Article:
We offer the following recommendations to the Army to help guide their pursuit of a new Big Five:   

  1. Clearly articulate a modernization strategy focused on the most important capabilities. In recent years, the Army’s modernization priorities, undermined by the Budget Control Act, have been shifting and unclear.
  2. Make Army modernization a higher priority. Congress and Army Chief of Staff Gen. Mark Milley, have prioritized readiness and force structure increases, leaving modernization with $5 billion to $10 billion less than it has historically taken to develop and deliver the capabilities the Army needs. Most of the Army’s production lines have been running at minimum levels, leaving little flexibility to shift resources between programs. More modernization funds will be need to fix capability shortfalls.
  3. Focus on capabilities, not platforms. Even with more money, a modernization approach focused primarily on new platforms would narrow the scope of capabilities the Army can pursue and delay their fielding by a decade or more. This is simply unacceptable when the Army faces serious capability gaps in all of the New Big Five such as the need for active protection, increased air defense, the ability to operate in visually degraded environments, and improved capabilities for electronic warfare and cyber protection. 
  4. Make Army acquisition more agile by focusing on continuous innovation: Several notable Army acquisition programs since the Big Five have attempted leap-ahead, revolutionary technology advances only to eventually end in failure. Rather than repeating these mistakes, the Army should progressively field capability improvements in regular, sizable increments as new technologies and upgrades in the New Big Five prove available, relevant, effective, and mature. These upgrades more rapidly deliver capabilities to the warfighter, while eventually generating revolutionary improvements through their cumulative effects. New vehicle programs, where affordable and producible in a relevant timeframe, can field these upgrades alongside their existing counterparts.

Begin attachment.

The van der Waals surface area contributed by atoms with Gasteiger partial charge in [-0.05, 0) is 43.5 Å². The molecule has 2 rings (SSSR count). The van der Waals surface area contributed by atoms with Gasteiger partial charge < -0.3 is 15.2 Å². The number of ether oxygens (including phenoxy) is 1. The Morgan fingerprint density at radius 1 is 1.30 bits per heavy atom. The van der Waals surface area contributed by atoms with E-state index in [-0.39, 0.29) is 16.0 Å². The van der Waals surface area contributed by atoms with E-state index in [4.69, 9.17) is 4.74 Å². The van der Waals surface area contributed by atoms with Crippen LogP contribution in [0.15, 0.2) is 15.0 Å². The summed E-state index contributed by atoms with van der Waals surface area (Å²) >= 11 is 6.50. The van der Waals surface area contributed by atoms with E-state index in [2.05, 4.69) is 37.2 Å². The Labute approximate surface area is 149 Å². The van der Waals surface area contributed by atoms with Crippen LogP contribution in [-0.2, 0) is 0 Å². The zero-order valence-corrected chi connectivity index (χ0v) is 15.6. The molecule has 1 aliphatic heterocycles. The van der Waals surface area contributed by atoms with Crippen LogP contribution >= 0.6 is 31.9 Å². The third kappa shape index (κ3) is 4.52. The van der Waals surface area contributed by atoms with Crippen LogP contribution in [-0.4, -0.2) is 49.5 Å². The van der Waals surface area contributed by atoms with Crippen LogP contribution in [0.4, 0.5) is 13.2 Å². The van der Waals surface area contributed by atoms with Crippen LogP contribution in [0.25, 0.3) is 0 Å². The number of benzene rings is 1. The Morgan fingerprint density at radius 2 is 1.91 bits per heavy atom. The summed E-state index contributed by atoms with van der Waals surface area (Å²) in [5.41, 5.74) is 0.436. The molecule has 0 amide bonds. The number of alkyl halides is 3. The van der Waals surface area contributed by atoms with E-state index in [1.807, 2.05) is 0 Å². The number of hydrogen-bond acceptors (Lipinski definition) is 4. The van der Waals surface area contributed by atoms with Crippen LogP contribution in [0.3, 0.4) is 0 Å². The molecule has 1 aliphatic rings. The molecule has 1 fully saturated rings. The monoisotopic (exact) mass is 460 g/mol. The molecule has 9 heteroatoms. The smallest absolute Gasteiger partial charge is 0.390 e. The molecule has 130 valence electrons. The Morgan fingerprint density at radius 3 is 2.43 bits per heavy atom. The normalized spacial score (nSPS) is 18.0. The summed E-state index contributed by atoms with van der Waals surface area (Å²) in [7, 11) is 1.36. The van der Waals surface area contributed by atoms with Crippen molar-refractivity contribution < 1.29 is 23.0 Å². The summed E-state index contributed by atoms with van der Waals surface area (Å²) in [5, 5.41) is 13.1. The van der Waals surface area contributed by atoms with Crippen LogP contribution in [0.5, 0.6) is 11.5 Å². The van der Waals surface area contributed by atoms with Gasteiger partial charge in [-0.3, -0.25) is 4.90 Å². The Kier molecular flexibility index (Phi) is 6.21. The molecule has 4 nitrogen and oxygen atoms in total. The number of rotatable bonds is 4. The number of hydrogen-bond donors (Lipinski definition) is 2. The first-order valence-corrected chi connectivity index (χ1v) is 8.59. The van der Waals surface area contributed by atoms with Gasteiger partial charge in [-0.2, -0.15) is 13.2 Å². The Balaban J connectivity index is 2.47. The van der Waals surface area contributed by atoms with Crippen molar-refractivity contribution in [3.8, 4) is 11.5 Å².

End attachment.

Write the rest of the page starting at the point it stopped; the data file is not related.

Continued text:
5. Ensure room for newly emerging opportunities and challenges. The traditional defense acquisition system cannot always keep pace with rapid technological and geostrategic changes, so additional pathways are needed to deliver critical capabilities to the warfighter. Along with continuing to fund the Army Rapid Capabilities Office, the service should create a separate modernization fund that is not tied to a specific program, but is available for responding to immediate challenges and opportunities.
  6. Align human capital with updated modernization: The Army’s greatest asymmetric strength over adversaries resides in its soldiers. If any modernization strategy is to succeed, the Army must ensure that it has the human capital necessary to execute it and maximize the effectiveness of the systems and equipment produced.

The Army’s approach to modernization must not only meet its own needs, but also fit into a larger approach to joint warfighting. The Army’s work on the multi-domain battle concept of operations provides a solid foundation for ensuring this is the case. In addition, the Trump administration is preparing a new National Security Strategy, and Defense Secretary Jim Mattis has indicated that he will pushing for more modernization finding in the 2019 budget build. These efforts provide the ideal opportunity and imperative for the Army to undertake a new modernization strategy. We believe the Army can succeed by articulating a strategy with clear priorities that delivers rapid improvement in capabilities and embraces an approach of continuous innovation organized around a New Big Five for the 21st century. With apologies to Theodore Roosevelt, when it comes to modernization, the Army needs to talk clearly, and build a sharp stick.